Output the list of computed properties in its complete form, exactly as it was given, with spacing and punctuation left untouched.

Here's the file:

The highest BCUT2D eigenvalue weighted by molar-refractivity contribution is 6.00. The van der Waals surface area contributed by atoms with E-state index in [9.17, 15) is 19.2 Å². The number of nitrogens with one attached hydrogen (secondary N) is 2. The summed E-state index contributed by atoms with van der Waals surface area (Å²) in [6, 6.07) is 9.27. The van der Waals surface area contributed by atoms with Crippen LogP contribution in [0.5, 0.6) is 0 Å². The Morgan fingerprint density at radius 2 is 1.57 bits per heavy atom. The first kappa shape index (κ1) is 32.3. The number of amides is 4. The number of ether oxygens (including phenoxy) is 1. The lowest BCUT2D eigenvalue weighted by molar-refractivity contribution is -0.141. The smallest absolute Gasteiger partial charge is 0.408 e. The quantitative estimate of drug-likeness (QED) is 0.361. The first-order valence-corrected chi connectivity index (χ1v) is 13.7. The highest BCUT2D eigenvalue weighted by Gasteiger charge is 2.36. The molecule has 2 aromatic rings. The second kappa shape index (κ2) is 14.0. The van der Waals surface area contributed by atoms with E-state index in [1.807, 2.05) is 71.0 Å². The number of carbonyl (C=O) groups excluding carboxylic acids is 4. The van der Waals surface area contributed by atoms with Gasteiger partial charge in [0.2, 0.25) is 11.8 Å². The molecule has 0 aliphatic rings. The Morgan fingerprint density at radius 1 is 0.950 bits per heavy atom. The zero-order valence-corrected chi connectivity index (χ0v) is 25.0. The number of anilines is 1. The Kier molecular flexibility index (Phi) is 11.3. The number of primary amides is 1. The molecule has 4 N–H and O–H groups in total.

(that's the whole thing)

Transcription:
The highest BCUT2D eigenvalue weighted by molar-refractivity contribution is 6.00. The van der Waals surface area contributed by atoms with E-state index in [9.17, 15) is 19.2 Å². The number of nitrogens with one attached hydrogen (secondary N) is 2. The summed E-state index contributed by atoms with van der Waals surface area (Å²) in [6, 6.07) is 9.27. The van der Waals surface area contributed by atoms with Crippen LogP contribution in [0.5, 0.6) is 0 Å². The Morgan fingerprint density at radius 2 is 1.57 bits per heavy atom. The first kappa shape index (κ1) is 32.3. The number of amides is 4. The number of ether oxygens (including phenoxy) is 1. The lowest BCUT2D eigenvalue weighted by molar-refractivity contribution is -0.141. The smallest absolute Gasteiger partial charge is 0.408 e. The quantitative estimate of drug-likeness (QED) is 0.361. The first-order valence-corrected chi connectivity index (χ1v) is 13.7. The highest BCUT2D eigenvalue weighted by Gasteiger charge is 2.36. The molecule has 2 aromatic rings. The second kappa shape index (κ2) is 14.0. The van der Waals surface area contributed by atoms with E-state index in [1.807, 2.05) is 71.0 Å². The number of carbonyl (C=O) groups excluding carboxylic acids is 4. The van der Waals surface area contributed by atoms with Gasteiger partial charge in [0.2, 0.25) is 11.8 Å². The molecule has 0 aliphatic rings. The Morgan fingerprint density at radius 1 is 0.950 bits per heavy atom. The zero-order valence-corrected chi connectivity index (χ0v) is 25.0. The number of anilines is 1. The Kier molecular flexibility index (Phi) is 11.3. The number of primary amides is 1. The molecule has 4 N–H and O–H groups in total.